Sermon for the 12th Sunday after Pentecost

Luke 12:49-56

Yesterday as part of the Vestry meeting we did a Bible study of today’s gospel. Anytime that we as a community engage scripture the insights can be pretty profound, and I thought our resulting discussions were fruitful.

The Vestry has been reading and discussing a book on making church boards more spiritual and this small study was part of that effort as was a time of prayer at the beginning and end of the meeting.

How Jesus’ words must have shocked his audience! “I came to bring fire to the earth, and how I wish it were already kindled!” Fire often appears in scripture when the writer is comparing the cleansing of the people to how fire draws off all the impurities in metal. Jesus elsewhere talks of God’s judgment in terms of separating the wheat from the chaff with the chaff being burned.

We don’t exactly know what Jesus is speaking of. It is clear that the baptism of which he speaks is his suffering on the Cross. Could he be speaking in this instance of the coming of the Holy Spirit to his followers which will jump start the church and the resulting events of history?

Neither his core disciples nor the crowd seem to be getting the implications of Jesus’ picture of the future when people will be divided over heart-felt belief. As he speaks of divisions even within families, I as a child of the Cold War remember reading of accounts in which children denounced their parents for anti-Communist talk.

But like all good prophetic speech the message applies again and again through salvation history. I am reminded of the Anglican Communion’s splits over the Episcopal Church’s welcoming into full ministry in the church all people regardless of their sexual orientation.

It has certainly set parts of the church against one another. Is this a case of the division that results when people wrestle with God’s call? Only time will tells us for sure.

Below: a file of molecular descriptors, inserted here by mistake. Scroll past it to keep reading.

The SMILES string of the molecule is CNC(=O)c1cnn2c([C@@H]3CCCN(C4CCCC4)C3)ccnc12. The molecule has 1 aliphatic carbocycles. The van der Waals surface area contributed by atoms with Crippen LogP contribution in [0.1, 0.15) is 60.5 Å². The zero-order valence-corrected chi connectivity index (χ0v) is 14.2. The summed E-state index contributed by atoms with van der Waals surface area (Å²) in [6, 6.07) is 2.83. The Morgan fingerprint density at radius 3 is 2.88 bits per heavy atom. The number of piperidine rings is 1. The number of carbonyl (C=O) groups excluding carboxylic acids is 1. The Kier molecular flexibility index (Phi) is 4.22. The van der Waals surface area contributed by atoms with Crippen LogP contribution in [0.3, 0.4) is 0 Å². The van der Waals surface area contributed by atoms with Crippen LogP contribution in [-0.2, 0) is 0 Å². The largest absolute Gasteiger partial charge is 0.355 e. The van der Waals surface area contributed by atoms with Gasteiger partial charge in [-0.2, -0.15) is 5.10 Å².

In this portion of Isaiah, God is prophesying the coming destruction of Israel at the hands of the Babylonians. Both this passage from Isaiah and these portions of Psalm 80 deal with the imagery of the ruined vineyard.

This passage from Isaiah continues the judgment of Israel by God for failing to be faithful in worship and in just dealings with the poor. It forecasts the desolation of the country because of the people’s actions as a vineyard not tended falls into ruin. The Psalm seems to be a subsequent lament using the same imagery to ask God to stop the pain—behold and tend this vine, preserve what your right hand has planted.

God speaks in the prophecy of Isaiah of the expectation of good grapes only to see that the produce is wild grapes—bitter and useless for God’s use.

So what is the import of these passages for us here this Sunday morning at St. John’s? In the view of the Jewish people of the time, God answers unfaithfulness and injustice by a cleansing until only a faithful remnant is saved.

As the Psalm says, ‘Restore us, O LORD God of hosts; show the light of your countenance and we shall be saved.”

To me these passages ask, do we take responsibility in our personal and communal activities to do right by others or do we leave it to others to do the right thing?

It is a matter of accountability. To whom are we accountable? In the context of our faith tradition we are accountable to God for what we do and what we fail to do. Within our families we are accountable to the others we live with. But are we not also accountable to ourselves?

We have talents. If we fail to use them appropriately, is it someone else’s fault? No, it is ours. Yet so often we try to rationalize that we were victims of circumstance or some other excuse. We see it all around us. We have a steady diet of national finger-pointing as our leadership at many levels tries to shift blame to someone else.

Were Jesus preaching today how would his message change? Certainly the names of the power elites would be different. The examples in the parables might be updated, but the message would come through just as clearly.

God has expectations of us and we must understand we are accountable for what we do and what we fail to do.